Today at noon I met with small groups of my Creative Nonfiction Writing students to talk about the latest draft of their semester-long projects, which they subsequently turned in; tonight at 6pm, I’ll hand back a batch of essay drafts to one of my Environmental Literature classes, and we’ll spend some time in class working on revisions. And this afternoon at 4pm, I’ll meet with another section of Environmental Literature, sitting down to discuss Terry Tempest Williams’ Refuge after not handing back the batch of essay drafts I’d promised them. In the maelstrom of incoming and outgoing student essay drafts that is April, I didn’t get to the bottom of that particular paper pile.
This is the endless loop that is my April: I hand back one batch of student essay drafts for every two batches still waiting for me to read. It doesn’t seem to matter how I schedule or stagger individual essay due-dates: in April, there are always more essays to read. At times at this point in the semester, I feel like one of those multi-armed Hindu goddesses, except instead of holding a single sacred object in each hand, I hold the various tasks I’m juggling: in this hand, a folder with papers I need to return; in that hand, a folder with papers I’ve just collected; and in another hand, a laptop with emails I need to answer. No matter how many hands I can find, those hands are always full, and all of my appendages feel like they’re spinning like a crazy windmill of collecting and returning, collecting and returning, collecting and returning.
In April, in other words, there’s no stopping the madly-out-of-control merry-go-round that is the life of a writing instructor: assign it, collect it, read and comment upon it, return it…then repeat, repeat, and repeat. At some point at the beginning of May, my students will give me their final projects for good, and I’ll grade my way to the bottom of those paper piles and be done with them. But between now and the beginning of May is the madcap month of April, “that time of the semester” for those of us who teach writing.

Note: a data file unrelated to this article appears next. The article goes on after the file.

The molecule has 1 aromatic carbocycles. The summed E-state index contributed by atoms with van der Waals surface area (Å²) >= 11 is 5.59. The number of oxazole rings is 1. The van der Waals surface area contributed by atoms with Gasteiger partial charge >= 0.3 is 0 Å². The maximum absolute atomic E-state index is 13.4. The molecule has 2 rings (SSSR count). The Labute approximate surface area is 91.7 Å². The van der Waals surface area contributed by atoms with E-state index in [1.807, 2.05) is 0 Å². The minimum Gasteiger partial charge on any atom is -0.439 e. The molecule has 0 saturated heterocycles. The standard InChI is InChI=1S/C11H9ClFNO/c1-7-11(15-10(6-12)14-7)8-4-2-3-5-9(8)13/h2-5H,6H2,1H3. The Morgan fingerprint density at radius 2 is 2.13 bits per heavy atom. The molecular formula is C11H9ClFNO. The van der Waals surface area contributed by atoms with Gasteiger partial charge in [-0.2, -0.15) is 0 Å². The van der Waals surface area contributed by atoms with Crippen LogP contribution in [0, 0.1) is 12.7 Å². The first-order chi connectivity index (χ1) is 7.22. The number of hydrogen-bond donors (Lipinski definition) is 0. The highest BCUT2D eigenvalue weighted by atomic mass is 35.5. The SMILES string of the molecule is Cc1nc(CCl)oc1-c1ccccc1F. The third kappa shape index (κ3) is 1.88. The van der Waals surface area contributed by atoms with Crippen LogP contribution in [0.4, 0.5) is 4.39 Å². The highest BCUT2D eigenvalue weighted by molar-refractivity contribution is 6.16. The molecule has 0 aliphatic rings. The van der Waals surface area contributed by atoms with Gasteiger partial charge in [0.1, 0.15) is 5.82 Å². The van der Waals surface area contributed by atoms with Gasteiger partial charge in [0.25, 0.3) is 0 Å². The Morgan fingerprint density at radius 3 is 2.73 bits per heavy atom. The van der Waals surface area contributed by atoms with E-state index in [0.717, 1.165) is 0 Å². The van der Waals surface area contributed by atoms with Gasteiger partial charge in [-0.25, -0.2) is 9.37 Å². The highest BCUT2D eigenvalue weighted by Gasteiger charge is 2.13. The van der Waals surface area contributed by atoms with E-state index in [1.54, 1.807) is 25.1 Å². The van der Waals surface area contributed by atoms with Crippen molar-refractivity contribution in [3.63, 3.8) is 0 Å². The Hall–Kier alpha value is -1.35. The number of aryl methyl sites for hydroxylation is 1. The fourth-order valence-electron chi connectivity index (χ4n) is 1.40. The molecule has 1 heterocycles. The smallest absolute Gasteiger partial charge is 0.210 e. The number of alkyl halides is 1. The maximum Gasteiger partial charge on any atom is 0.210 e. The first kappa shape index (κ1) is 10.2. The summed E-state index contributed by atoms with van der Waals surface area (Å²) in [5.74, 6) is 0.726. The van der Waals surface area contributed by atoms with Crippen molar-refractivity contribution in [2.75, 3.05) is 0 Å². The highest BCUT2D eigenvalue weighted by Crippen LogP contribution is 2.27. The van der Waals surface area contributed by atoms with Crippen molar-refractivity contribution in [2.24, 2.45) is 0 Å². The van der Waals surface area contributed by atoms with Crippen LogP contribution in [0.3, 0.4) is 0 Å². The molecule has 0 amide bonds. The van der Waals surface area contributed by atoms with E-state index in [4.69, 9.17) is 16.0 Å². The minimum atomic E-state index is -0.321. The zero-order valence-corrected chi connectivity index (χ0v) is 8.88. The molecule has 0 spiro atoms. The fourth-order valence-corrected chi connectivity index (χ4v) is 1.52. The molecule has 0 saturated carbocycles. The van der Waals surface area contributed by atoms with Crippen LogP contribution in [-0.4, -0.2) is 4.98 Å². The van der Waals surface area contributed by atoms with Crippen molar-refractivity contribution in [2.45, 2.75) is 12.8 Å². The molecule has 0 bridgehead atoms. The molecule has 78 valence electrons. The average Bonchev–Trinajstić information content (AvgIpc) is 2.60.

We writing teachers tell our students that writing is a process, not a product: it isn’t a matter of getting your essay perfect the first time, but of returning to it time and again until you get said whatever it is you’re trying to say. At this point in the semester, I feel like I’m up to my eyeballs in everything my various students are trying to say. Grading final papers is grueling enough, and reading essay drafts is even more daunting. Again, again, and again, you watch your students struggling to articulate whatever it is they’re “trying to say,” and you do everything but hold your breath and repeat incantations to your god of choice to help them through the labor of that creative birth.
In April, teaching itself feels like a repetitive, cyclical process: once again I’m walking students through the process of detangling the skeins of their own thoughts, and once again I’m scrambling to read batch after batch of student papers, waiting for each of my students to have that “a-ha moment” where their paper finally falls together. It’s easy for students to lose hope that this will ever happen, and it’s easy for their teachers to lose hope, too, especially when the paper piles are particularly high. During this time of the semester, I take comfort in the thought that Nature herself is in the throes of her busy season, producing draft after draft of green fecundity, each new leaf destined to face the inevitable cycle of grow it, kill it, mulch it, decompose it…then repeat, repeat, and repeat. All of it–every draft, every word, every green cell and leaf–is compost in the great soil of creativity.